Wall Street takes on health care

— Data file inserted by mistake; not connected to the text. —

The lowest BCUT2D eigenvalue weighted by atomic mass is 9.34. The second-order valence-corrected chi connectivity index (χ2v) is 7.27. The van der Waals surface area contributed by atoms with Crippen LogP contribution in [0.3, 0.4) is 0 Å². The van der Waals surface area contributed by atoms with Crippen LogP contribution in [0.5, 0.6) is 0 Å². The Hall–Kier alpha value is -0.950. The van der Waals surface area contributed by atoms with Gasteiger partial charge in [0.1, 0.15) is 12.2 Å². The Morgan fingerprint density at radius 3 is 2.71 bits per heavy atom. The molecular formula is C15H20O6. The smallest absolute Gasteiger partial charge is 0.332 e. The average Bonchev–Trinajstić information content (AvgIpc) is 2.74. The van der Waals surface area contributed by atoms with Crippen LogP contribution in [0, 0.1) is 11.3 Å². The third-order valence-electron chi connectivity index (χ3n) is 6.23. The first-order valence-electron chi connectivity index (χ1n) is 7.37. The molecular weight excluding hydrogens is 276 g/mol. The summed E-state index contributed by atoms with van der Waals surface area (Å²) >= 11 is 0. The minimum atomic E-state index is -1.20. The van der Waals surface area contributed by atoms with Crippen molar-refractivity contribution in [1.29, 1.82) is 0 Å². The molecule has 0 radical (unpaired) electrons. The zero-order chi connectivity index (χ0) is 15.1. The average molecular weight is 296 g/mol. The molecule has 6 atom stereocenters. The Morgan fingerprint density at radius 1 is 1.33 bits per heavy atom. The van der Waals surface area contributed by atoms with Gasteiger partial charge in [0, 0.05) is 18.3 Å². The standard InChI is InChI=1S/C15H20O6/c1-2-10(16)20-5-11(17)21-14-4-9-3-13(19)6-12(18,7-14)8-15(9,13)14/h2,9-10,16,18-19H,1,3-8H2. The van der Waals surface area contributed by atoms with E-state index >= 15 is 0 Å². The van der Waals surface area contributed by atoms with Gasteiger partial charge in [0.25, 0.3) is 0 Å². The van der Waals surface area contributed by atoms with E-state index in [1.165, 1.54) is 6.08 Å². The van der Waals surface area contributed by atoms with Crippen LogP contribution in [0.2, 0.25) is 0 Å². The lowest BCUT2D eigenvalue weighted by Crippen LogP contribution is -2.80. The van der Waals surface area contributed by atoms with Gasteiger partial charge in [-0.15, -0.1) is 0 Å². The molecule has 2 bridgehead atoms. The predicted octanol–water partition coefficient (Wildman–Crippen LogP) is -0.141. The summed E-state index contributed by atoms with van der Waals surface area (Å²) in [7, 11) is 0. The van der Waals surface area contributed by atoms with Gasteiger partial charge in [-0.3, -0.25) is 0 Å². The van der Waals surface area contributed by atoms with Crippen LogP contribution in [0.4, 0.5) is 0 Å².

Wall Street takes on health careBy Rohn Robbins, Peter Brill and Diane VoytkoSpecial to the DailyOf the many issues raised in the current health-care debate, perhaps some of the most pre-eminent, but least discussed, are those of “privatization,” the shift toward for-profit medical centers and the influence of Madison Avenue, particularly in the advertising of prescription drugs. Collectively, these are sometimes referred to as Wall Street and/or Madison Avenue medicine. It is a subject we will take several columns to explore.Wall Street lives on buying and selling, mergers and acquisitions, as Donald Trump once coined it, on the “art of the deal.” And the move of monied Wall Street interests into the health-care industry signaled a tectonic change in both the way that modern medicine is practiced and in the options open to what once were patients and now are little more than “consumers” of medical services. A field once know for stability has been ground zero in the battle for American hearts, minds and perhaps most importantly, pocketbooks. There is little doubt that this new corporate battleground has spelled a bonanza for Wall Street, but one must question whether physicians and patients have been equally well-served.One cannot dispute that the business practices that have replaced the traditional, once intimate, way of practicing medicine have earned tremendous profits for the medical and pharmaceutical conglomerates. But traditional business practices are, simply, often at odds with good medicine. The overarching business practices of trimming costs – replacing skilled employees with the unskilled, lay-offs, and other cost-cutting measures – could hardly be more at odds with the traditional medical model of doing what is best and what is right for the patient.Beginning in the 1970s and accelerating through the ’80s to today, health care has become a particularly fertile ground for the incursion of business interests because it was so highly fragmented. Not an insignificant part of the cash cow to Wall Street is the federal government’s Medicare and Medicaid programs, which have been rife with abuse.One of the many out-falls of the “Wall Streetization” of health care has been to drive nurses from the hospitals in which they were traditionally employed. This has given rise, in turn, to a host of temporary staffing agencies. Some of the larger ones have been Cross Country Healthcare Inc., Medical Staffing Network Holdings Inc., AMN Healthcare Services Inc. and On Assignment Inc. The revenues of these agencies are staggering, for at least a handful of the larger ones, comfortably exceeding half a billion dollars annually or more. Collectively, temporary nursing agencies accounted for almost $11 billion in revenues in 2002 and the projected annual growth rate that year was 16 percent.But what’s good for the corporate bottom line isn’t necessarily what’s good for the patient. Is the patient equally well-served by a “temp” as by a nurse with continuity with the hospital in which the patient is receiving care? Is communication as effective? Are “hand-off” errors more likely with a temp who lacks the institutional knowledge of the facility in which he or she is temporarily employed? Similarly, can a temp be as competent when he or she is learning his or her way around and is unfamiliar with the doctors with whom he or she is temporarily serving? Can he or she know with the same certitude a particular doctor’s idiosyncracies and preferences? Are potentially lethal errors flowing from the nurse’s simple inability to read an unfamiliar doctor’s famously bad handwriting more likely?It is not mere caprice that American health care became a profit generator for Wall Street. The transformation of many non-profit centers into avaricious for-profit businesses was actively engineered by Washington in the go-go 1980s. Among other things, the Reagan Revolution ushered in an ethos of reducing governmental funding and introducing competition by unleashing “free market forces.” To that end, one of the administration’s first moves was to cut off federal funding for the nascent non-profit HMO movement which devolved, originally, from the successful Kaiser Permanente system in California.During the Nixon administration, Congress passed the HMO Act of 1973, which provided start-up money to create similar health-care networks in other states. The intent was to de-emphasize fee-for-services medicine and replace it with a system of flat fees. But the Reaganites considered the program too costly, and after funding was cut in 1981, each HMO had to sink or swim in the currents of the marketplace. That, of course, encouraged Wall Street to mount its charge and ride like a self-professed white knight to the rescue of the foundering industry.Washington offered various incentives and actively encouraged a market-driven system. That nudge from Washington in turn ignited Wall Street into an explosion of activity as it set about converting non-profit HMOs into investor-owned corporations. The move to for-profit health-care companies was to be a profound transformation that continues to affect millions of Americans today – many would say for the worse.In the next column, we will continue to explore the impacts of the privatization begun in earnest in the 1980s and explore the repercussions which continue to redound in the current health care crisis two and a half decades later.Rohn K. Robbins, principal of The Law Offices of Rohn K. Robbins LLC, can be reached at 926-4461 or at Robbins@colorado.net. Peter A. Brill, principal of Brill Insurance Agency, can be reached at 845-8910 or email@example.com. Diane Voytko, a family medicine physician at Colorado Mountain Medical in Edwards, can be reached at 926-6340 or firstname.lastname@example.org.Vail, Colorado
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